If all the goods that pass Skåne on road is shifted to sea, the study estimates that 4 to 11 per cent of CO2-emissions from heavy vehicles in Sweden can be avoided, corresponding to 140000 to 360000 tons of CO2e. The calculation uses a set of assumptions and should be interpreted as an indication and not as exact figures. Shifting goods movements to short sea shipping via ports north of Skåne would also help to decongest one of Sweden’s busiest roads, the E6 between Malmö and Helsingborg.
Increase the use of longer ferry routes
The simplest way to extend shipping’s part of the transport chain is to increase the use of the longer ferry routes Gothenburg-Kiel and Nynäshamn-Gdansk, particularly if the routes are strengthened by RoRo departures for unaccompanied cargo. It is also plausible with new RoRo and ferry routes between the south coast of the Baltic Sea and Swedish ports between Skåne/Blekinge and Gothenburg on the west coast and Nynäshamn/Stockholm on the east coast. The industrial short sea shipping systems operated for the forest industry can find further use. There might also be commercial possibilities for routes calling several ports along the west and east coasts or a hub system connecting the existing ferry lines with new domestic routes via a hub port in Skåne.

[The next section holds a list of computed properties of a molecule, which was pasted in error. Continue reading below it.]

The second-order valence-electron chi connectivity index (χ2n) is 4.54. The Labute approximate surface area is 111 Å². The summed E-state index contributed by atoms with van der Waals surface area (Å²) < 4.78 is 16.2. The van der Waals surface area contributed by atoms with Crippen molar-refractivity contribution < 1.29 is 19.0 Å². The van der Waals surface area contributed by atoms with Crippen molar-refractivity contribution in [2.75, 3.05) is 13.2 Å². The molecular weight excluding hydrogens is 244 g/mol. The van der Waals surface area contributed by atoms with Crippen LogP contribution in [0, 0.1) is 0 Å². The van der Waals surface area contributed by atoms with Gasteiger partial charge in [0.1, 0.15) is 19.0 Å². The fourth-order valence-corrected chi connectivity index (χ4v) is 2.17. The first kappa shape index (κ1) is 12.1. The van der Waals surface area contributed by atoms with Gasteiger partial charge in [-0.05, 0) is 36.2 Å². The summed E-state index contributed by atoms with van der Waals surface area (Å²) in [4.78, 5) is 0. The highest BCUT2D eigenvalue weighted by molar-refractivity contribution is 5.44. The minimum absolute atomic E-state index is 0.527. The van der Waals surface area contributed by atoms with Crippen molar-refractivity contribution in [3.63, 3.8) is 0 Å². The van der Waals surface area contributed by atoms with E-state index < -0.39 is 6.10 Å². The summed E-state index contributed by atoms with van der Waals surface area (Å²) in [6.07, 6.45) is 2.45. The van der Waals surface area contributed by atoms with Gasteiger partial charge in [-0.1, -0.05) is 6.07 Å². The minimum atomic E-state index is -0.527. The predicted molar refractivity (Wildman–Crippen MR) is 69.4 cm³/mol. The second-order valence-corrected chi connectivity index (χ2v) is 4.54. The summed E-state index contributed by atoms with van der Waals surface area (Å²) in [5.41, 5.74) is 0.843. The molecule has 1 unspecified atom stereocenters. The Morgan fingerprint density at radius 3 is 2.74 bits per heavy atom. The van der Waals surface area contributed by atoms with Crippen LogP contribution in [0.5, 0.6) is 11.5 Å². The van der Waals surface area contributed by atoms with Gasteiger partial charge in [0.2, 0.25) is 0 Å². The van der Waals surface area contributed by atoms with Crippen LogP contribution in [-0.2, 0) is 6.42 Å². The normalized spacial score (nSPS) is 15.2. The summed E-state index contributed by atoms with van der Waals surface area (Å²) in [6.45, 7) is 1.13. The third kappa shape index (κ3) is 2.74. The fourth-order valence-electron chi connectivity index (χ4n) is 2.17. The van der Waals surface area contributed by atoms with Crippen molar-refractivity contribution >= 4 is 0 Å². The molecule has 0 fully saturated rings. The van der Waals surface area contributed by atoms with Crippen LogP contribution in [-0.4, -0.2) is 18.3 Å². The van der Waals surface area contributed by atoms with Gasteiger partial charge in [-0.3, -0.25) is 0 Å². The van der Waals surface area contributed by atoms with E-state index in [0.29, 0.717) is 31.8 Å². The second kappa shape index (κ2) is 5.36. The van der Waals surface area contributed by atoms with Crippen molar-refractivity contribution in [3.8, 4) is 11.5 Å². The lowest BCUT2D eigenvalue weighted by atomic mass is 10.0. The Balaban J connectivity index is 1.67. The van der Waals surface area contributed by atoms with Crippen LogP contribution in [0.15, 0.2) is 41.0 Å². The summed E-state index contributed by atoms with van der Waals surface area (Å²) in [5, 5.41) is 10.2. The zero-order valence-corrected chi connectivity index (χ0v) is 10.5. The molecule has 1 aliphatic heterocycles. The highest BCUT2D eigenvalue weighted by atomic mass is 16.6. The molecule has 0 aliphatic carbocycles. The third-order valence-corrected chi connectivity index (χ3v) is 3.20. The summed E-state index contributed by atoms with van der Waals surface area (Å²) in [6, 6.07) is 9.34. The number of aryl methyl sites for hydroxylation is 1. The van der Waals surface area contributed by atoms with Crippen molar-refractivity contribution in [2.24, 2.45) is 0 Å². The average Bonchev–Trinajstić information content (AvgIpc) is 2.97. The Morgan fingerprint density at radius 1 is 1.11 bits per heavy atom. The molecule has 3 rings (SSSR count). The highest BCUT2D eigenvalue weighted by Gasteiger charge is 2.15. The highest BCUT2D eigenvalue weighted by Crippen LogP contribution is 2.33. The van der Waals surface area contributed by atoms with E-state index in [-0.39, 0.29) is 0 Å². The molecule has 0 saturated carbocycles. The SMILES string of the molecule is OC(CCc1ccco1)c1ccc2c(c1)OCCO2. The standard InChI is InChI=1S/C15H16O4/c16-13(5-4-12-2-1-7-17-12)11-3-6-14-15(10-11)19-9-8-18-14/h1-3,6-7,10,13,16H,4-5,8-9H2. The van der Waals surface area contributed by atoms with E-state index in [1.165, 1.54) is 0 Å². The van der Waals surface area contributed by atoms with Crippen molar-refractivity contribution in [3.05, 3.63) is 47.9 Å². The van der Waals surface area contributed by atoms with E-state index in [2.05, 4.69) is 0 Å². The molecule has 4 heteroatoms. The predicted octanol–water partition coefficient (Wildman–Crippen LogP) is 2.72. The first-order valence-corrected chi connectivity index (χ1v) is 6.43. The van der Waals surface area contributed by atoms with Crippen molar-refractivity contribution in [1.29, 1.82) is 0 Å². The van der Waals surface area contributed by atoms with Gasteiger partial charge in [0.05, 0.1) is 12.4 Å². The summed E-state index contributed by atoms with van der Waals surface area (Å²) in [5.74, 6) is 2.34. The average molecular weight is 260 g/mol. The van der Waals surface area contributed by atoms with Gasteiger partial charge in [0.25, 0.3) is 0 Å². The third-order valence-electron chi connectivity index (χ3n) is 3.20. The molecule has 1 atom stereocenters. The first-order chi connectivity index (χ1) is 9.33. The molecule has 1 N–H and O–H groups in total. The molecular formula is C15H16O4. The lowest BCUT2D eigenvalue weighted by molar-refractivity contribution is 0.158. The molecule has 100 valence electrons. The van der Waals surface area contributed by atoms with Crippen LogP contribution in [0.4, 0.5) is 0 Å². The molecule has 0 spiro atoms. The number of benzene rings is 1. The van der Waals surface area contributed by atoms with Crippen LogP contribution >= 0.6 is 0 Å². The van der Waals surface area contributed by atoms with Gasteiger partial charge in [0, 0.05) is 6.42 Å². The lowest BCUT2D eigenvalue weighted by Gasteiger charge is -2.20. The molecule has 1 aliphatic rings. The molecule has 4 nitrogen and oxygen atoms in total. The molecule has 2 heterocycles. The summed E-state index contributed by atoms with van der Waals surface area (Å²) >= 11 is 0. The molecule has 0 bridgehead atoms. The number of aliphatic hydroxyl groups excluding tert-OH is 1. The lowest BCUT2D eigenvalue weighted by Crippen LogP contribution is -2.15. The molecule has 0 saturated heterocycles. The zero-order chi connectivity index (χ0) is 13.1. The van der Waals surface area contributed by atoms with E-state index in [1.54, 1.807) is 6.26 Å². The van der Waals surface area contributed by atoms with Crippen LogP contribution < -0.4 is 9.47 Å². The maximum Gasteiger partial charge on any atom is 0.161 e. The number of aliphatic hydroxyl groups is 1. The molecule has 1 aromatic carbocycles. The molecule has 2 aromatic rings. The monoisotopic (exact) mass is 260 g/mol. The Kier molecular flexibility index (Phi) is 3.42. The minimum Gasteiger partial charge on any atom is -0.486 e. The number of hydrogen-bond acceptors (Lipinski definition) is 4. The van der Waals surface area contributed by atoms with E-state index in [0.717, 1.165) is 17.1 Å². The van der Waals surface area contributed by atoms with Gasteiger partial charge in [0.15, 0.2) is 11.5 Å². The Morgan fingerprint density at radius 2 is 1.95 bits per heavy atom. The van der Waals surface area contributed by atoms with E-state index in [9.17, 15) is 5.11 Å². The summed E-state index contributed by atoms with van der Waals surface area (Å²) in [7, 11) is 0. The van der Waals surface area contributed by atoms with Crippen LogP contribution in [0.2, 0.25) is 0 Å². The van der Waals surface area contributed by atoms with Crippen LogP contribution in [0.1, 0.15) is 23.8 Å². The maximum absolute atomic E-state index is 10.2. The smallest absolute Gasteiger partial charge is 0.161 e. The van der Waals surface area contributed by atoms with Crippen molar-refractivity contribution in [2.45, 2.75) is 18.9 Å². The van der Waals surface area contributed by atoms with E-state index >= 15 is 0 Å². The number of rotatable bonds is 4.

What has to be changed?
The study is based on a survey to Swedish shippers and in-depth interviews with one shipper, nine ports and three shipping lines. Data from a previous study interviewing drivers in ports in Skåne is also used for analysing freight flows and what has to be changed to realise the shift to sea.
A precondition for prolonged sea legs is a continued transition to unaccompanied transport and that the shippers analyse the real lead time requirements and how their logistics systems can support the use of short sea shipping. The shift will be severely hampered if they merely follow the routine and order door-to-door services from road hauliers that use ferries as a supplier between two ports.
There are no physical or technical barriers to a shift to shipping in the short run. The ports have spare capacity for accommodating more ships and assist with transhipment. Neither is access to vessels a significant barrier, but rather business issues and transport quality aspects such as cost and frequency. Another problem is that a large part of the flows are related to destinations within a day’s driving distance and longer shipping routes must compete with flexible road haulage offered at a low price. Examples of policy measures to speed up the modal shift are reduced fairway, pilot and port dues; a transhipment subsidy for load units and a stiffened taxation of CO2-emissions.
The project is funded by Region Skåne and the Swedish Transport Administration through its research and innovation programme Triple F aiming at fossil free freight transport. The project is jointly carried out by Region Skåne and University of Gothenburg.
Johan Woxenius, project leader, University of Gothenburg
Catrin Lammgård, University of Gothenburg
Anastasia Christodoulou, University of Gothenburg
Petra Stelling, Region Skåne
Björn Petersson, Region Skåne